Some, or should I say, most people, need pleasure, comfort, belonging to some group, fulfillment of their desires. Or, to put it more generally, they need that life should be adequate to their desires. They want to have it all, in all aspects of their life. Life should be fair. And life should be easy. And it isn’t. Remember: Life in this world is not (only) about us! We’re part of it but we’re not the main character, the ultimate protagonist!
“I can do everything. I am an excellent husband, boss, community member. On the surface. But I secretly know one thing: I never loved. It was all about appearance, about the stage and about the role I played. I feel like an empty carcass. What I truly wanted was to love. And now, at the end of my life, I am filled by huge sadness… That’s why I tried to commit suicide.”
“I was married 65 years until my husband passed away. I married him because I wanted to please my mother and because he had money and social status. Now, in the seniors’ home and at the end of my life, I remember… him. He was the love of my life… I lost contact with him when I got married with your grandpa… I wonder if he’s still alive… Not being with him during this life… is my greatest regret…”
“I often go to the cemetery to see my could-have-been brother-in-law. Every time I am filled with a deep sadness, as I remember all the things we never had the opportunity to live together. We could have traveled and spent so much time together, we could have been a bigger family and his parents would’ve never had to be in such a dire situation, of having to visit him in the graveyard. When I must assess patients on the oncology department, I walk every time by his former room, where I saw him alive for the last time, and my soul is heavy and grim. A family has been smashed into pieces… Can my life – and especially the life of my loved ones – ever heal?”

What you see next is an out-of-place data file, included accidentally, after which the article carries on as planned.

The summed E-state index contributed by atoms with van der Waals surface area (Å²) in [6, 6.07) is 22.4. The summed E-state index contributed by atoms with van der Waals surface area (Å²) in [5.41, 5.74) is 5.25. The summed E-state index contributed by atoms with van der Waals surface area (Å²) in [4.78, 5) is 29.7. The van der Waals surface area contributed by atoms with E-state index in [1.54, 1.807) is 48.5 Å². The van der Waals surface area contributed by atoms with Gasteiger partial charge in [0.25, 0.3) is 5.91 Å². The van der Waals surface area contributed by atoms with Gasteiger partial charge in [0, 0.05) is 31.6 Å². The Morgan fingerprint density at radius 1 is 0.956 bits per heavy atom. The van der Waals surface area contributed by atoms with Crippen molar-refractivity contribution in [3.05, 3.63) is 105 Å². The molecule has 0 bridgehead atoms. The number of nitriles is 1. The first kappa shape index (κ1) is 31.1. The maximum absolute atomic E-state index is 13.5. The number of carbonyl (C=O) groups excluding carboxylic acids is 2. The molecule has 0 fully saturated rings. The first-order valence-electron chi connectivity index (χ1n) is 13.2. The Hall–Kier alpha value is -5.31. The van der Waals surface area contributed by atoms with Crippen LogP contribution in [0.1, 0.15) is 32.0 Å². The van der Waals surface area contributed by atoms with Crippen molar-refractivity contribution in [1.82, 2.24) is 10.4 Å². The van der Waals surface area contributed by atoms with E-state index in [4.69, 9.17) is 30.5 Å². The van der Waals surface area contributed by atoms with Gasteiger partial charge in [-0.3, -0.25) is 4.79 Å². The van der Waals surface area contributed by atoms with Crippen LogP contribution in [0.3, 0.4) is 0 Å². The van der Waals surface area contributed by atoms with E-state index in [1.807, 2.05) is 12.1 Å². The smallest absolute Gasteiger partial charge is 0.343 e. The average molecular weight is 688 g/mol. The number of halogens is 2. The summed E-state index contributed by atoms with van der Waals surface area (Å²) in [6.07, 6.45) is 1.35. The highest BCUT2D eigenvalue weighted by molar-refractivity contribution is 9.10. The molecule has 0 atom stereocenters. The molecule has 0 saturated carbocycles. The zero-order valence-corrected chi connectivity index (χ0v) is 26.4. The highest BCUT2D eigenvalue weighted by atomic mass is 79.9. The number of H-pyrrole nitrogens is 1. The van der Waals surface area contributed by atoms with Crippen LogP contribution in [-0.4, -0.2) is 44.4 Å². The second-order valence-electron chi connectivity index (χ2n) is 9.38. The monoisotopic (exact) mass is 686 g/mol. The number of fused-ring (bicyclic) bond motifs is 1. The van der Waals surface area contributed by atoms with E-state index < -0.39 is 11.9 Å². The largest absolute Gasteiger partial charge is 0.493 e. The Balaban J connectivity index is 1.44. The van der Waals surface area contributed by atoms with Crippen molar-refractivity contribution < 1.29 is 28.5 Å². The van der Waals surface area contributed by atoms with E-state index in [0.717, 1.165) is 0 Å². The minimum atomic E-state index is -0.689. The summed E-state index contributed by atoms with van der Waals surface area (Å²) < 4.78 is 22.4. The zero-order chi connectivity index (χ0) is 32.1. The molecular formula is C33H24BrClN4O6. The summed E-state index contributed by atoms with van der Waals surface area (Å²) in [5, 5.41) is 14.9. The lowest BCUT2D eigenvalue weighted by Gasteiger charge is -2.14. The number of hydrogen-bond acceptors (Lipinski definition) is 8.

“I always thought that I prepared myself to be an active and wise member of the society, someone who could lead others and get them out of the swamp. My desire was to help rebuild the country, to help it become an important European nation. I was an idealist. Now I am a sarcastic critic of the system, a cynical isolated individual who powerlessly watches the decay of his former dream. And I will take this sorrow with me in my grave.”
Not all people have desires. Surprisingly many individuals are only at the primitive level of frustration (or fear-anger). But once you grow or develop desires of your own, once you create depth in your personality, you are prone to suffering through sadness. Again, don’t mistake anger for sadness. A superficial woman who has just lost her boyfriend (which was, worse, stolen by someone with much more sex-appeal) is likely to cry because she is angry (frustrated), and her tears don’t indicate sadness at all. These tears will quickly fade away when a new conquest will be accomplished.
In conclusion, be aware of the price of your choices. Too much focus in one direction means extra burden from the opposite side. But this doesn’t mean we should absolutely be in the center. There are times in one’s life when one accentuates more one need or lives excessively one emotion. That is flexibility. Then, the personality traits shape a lot the available experiences. But the main idea behind the entire article is the one of acceptance and of being assumed. And of paying the price in complete awareness.